Some people are quite rightly appalled that Bill Maher won the Richard Dawkins Award from AAI, and is at the top of the list of speakers at the AAI conference. I sympathize; Maher certainly has some wacky ideas, and I even gave him a mixed review on his movie, Religulous. (I also must repeat a clarification: the Richard Dawkins Award is not given by Richard Dawkins or the Richard Dawkins Foundation: it is an award by Atheist Alliance International, named after Richard Dawkins.)
However, let’s be clear about the obvious. He is being given this award for making a movie this year that clearly promotes atheism and mocks religion, and that’s all that is being endorsed. Not many people have done that, and it’s especially unusual in that it was a movie entirely about ridiculing religion, and it was a mainstream movie with wide circulation. That’s it. It would be difficult to ignore, and it’s something AAI would like to promote.
Let’s be clear about something else. This is atheism: we have no dogma, we have no infallible leaders, everyone is naturally flawed, and we recognize that within our ranks there is a huge diversity of opinion. Our strategy for dealing with these ideas is the same as the scientific approach — constant, relentless criticism. There is no Atheist Supreme Leader. There is no Atheist Pope. There is no Godless Ruling Council, no Atheist Inquisition, no Freethought Dogma.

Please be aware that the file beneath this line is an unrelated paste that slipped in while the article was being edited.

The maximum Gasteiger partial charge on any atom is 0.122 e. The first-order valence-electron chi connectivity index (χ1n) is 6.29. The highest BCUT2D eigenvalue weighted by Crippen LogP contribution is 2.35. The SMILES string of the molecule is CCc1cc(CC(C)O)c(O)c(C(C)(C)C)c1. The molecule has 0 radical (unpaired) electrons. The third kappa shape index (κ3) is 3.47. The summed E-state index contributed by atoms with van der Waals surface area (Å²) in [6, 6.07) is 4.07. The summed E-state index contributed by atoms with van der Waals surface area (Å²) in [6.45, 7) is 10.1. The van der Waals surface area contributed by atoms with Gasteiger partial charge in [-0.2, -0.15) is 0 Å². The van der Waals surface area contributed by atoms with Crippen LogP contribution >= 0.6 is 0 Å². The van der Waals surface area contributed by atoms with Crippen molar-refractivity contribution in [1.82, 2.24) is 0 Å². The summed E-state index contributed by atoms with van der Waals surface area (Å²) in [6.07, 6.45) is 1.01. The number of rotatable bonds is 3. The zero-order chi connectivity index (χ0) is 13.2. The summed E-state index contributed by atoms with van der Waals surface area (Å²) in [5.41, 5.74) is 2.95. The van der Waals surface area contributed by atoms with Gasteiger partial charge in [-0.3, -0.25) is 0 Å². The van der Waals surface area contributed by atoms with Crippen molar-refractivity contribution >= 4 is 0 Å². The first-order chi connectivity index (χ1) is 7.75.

What that means, of course, is that it is open season on everything and everyone. Everyone going to the AAI convention should be enthusiastically prepared to cheer wildly when Maher says something right and reasonable and even funny about religion, and if he brings up anti-vax woo or anti-research fluff, you should be equally prepared to pull out the rhetorical knives. I think anyone speaking at this convention should be aware that they are not there to receive unthinking hugs and kisses from an adoring audience of fans — they should come with ideas to make everyone think, and they should know that they will get arguments.
So that’s our answer to the other, most unfortunate idiocies which Maher espouses. Let’s make him uncomfortable. Don’t be shy about asking pointed questions and making him squirm. It’ll be fun. It’ll also be safe, because a majority of the audience will be feeling the same way about him.
This is also true for all of the other speakers*. They’re supposed to make you think, and you’re supposed to make them think. Keep ‘em all honest.
*Well, except for me. You can just show up for my talk on militant atheism (title so far: “Don’t Tread on Me”) and blow me kisses.